Bower, 37, is managing director of WSP Middle East
What has been the hardest challenge you have faced to get to where you are now?
The greatest challenge in my business life so far has been that as my background is in Agriculture and not Engineering, I have had to learn the engineering principles for me to talk about the business with the depth of knowledge required for my current position whilst on the job. I also see this as a positive as it has enabled me to embrace the multidisciplinary nature of WSP.
Where do you see yourself in 10 years’ time?
I hope to be in a position where I can influence the industry so that we are able to attract the best talent, continue to embrace new technologies and modernise our approach to management.
Where do you see the construction industry going in the next year, three years and decade?
The continuing global economic slowdown has particularly impacted the construction industry. I see the next year being about stabilisation. I then see the next three years being about a response to the downturn, particularly in respect to pressure on pricing which will drive the requirement for more efficiencies and cheaper resourcing solutions. The next decade will be about sustainability and I believe one of the most exciting periods in history for a technical consultancy like WSP.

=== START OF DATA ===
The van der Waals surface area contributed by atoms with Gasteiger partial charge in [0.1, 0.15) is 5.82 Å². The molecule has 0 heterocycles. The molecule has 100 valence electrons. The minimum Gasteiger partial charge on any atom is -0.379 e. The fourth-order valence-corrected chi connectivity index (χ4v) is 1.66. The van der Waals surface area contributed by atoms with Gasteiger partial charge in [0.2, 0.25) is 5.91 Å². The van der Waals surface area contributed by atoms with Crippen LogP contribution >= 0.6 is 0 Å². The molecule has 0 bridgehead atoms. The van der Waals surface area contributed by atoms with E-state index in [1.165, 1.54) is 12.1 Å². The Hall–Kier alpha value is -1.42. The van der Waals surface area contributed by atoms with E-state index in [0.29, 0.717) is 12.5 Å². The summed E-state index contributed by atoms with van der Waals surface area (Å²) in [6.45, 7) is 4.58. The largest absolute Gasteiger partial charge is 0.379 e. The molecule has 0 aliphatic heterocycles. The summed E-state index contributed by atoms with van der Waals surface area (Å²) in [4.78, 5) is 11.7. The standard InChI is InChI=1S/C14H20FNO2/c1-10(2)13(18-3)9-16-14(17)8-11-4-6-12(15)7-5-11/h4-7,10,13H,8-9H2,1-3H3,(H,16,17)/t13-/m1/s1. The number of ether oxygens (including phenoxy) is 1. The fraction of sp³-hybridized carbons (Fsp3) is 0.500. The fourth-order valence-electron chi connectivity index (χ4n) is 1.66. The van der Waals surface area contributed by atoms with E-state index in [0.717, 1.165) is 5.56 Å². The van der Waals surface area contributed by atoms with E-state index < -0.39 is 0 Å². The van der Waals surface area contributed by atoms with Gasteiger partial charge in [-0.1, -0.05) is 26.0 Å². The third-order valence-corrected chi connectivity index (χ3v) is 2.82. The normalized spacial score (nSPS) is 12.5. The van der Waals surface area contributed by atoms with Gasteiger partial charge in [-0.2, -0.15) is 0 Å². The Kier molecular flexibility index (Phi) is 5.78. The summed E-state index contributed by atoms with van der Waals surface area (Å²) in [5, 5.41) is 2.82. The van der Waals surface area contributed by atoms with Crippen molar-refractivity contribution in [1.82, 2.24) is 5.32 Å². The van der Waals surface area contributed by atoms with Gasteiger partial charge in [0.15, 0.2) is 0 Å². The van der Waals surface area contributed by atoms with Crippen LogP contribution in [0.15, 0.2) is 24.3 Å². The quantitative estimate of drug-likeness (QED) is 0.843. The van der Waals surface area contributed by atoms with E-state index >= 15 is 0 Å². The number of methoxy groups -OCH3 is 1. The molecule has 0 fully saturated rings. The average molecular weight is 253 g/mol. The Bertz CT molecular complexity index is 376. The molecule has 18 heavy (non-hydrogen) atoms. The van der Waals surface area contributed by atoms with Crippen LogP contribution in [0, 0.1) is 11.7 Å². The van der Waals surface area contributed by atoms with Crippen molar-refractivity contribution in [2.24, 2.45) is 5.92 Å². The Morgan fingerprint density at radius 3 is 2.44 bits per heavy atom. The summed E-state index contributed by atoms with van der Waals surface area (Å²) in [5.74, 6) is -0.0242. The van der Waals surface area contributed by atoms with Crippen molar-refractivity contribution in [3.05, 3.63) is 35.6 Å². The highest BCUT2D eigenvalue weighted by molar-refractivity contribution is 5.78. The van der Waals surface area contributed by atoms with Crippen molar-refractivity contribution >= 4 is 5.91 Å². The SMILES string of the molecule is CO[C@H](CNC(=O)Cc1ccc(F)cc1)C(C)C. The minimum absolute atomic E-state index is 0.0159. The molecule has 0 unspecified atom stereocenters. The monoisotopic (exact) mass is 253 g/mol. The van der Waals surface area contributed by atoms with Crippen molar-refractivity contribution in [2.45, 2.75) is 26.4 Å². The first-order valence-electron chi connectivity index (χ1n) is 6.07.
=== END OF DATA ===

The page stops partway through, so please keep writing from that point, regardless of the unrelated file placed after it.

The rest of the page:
What has been your career high point so far?
Taking on the challenge of leading our Middle East business out of the downturn is definitely one of the high points. There are great opportunities for the consulting sector here and WSP are planning to make the most of these.
And the low point?
There have not really been any. I am very lucky to be able to say that I have enjoyed my working life to date. Whether times have been easy or hard they have always been a learning experience and that as well as meeting so many different people has always been good fun.
Who is your hero?
My hero is my dad. I realise that this will sound a bit of a cliché but he has taught me how to be hard working and respectful.
If you could take one thing with you to a desert island, what would it be?
It would have to be a wind up satellite phone so that I could get myself home or at least so I could keep in contact with my family, friends and work!